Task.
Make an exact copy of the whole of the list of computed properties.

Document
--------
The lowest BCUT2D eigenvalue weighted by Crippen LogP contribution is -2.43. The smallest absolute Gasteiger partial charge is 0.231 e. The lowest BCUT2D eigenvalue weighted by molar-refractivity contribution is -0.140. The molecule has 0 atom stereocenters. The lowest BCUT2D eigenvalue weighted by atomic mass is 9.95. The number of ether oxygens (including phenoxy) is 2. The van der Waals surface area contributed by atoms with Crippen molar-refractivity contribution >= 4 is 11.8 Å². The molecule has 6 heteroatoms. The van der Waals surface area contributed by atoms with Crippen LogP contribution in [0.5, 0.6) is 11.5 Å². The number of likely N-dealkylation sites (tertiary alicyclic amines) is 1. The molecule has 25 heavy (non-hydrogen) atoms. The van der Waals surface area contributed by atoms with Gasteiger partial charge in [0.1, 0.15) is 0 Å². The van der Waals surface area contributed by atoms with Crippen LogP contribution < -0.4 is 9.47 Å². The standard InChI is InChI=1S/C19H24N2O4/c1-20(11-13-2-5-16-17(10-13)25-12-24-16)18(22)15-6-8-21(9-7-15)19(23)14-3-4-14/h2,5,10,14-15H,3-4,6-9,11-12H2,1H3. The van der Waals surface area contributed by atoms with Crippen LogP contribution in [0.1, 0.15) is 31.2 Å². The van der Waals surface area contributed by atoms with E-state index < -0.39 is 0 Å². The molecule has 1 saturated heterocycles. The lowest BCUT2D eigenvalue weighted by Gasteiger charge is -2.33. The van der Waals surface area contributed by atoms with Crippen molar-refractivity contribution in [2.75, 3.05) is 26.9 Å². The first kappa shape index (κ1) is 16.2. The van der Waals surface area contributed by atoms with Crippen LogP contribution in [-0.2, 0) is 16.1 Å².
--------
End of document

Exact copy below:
The lowest BCUT2D eigenvalue weighted by Crippen LogP contribution is -2.43. The smallest absolute Gasteiger partial charge is 0.231 e. The lowest BCUT2D eigenvalue weighted by molar-refractivity contribution is -0.140. The molecule has 0 atom stereocenters. The lowest BCUT2D eigenvalue weighted by atomic mass is 9.95. The number of ether oxygens (including phenoxy) is 2. The van der Waals surface area contributed by atoms with Crippen molar-refractivity contribution >= 4 is 11.8 Å². The molecule has 6 heteroatoms. The van der Waals surface area contributed by atoms with Crippen LogP contribution in [0.5, 0.6) is 11.5 Å². The number of likely N-dealkylation sites (tertiary alicyclic amines) is 1. The molecule has 25 heavy (non-hydrogen) atoms. The van der Waals surface area contributed by atoms with Gasteiger partial charge in [0.1, 0.15) is 0 Å². The van der Waals surface area contributed by atoms with Crippen LogP contribution < -0.4 is 9.47 Å². The standard InChI is InChI=1S/C19H24N2O4/c1-20(11-13-2-5-16-17(10-13)25-12-24-16)18(22)15-6-8-21(9-7-15)19(23)14-3-4-14/h2,5,10,14-15H,3-4,6-9,11-12H2,1H3. The van der Waals surface area contributed by atoms with Crippen LogP contribution in [0.1, 0.15) is 31.2 Å². The van der Waals surface area contributed by atoms with E-state index < -0.39 is 0 Å². The molecule has 1 saturated heterocycles. The lowest BCUT2D eigenvalue weighted by Gasteiger charge is -2.33. The van der Waals surface area contributed by atoms with Crippen molar-refractivity contribution in [2.75, 3.05) is 26.9 Å². The first kappa shape index (κ1) is 16.2. The van der Waals surface area contributed by atoms with Crippen LogP contribution in [-0.2, 0) is 16.1 Å².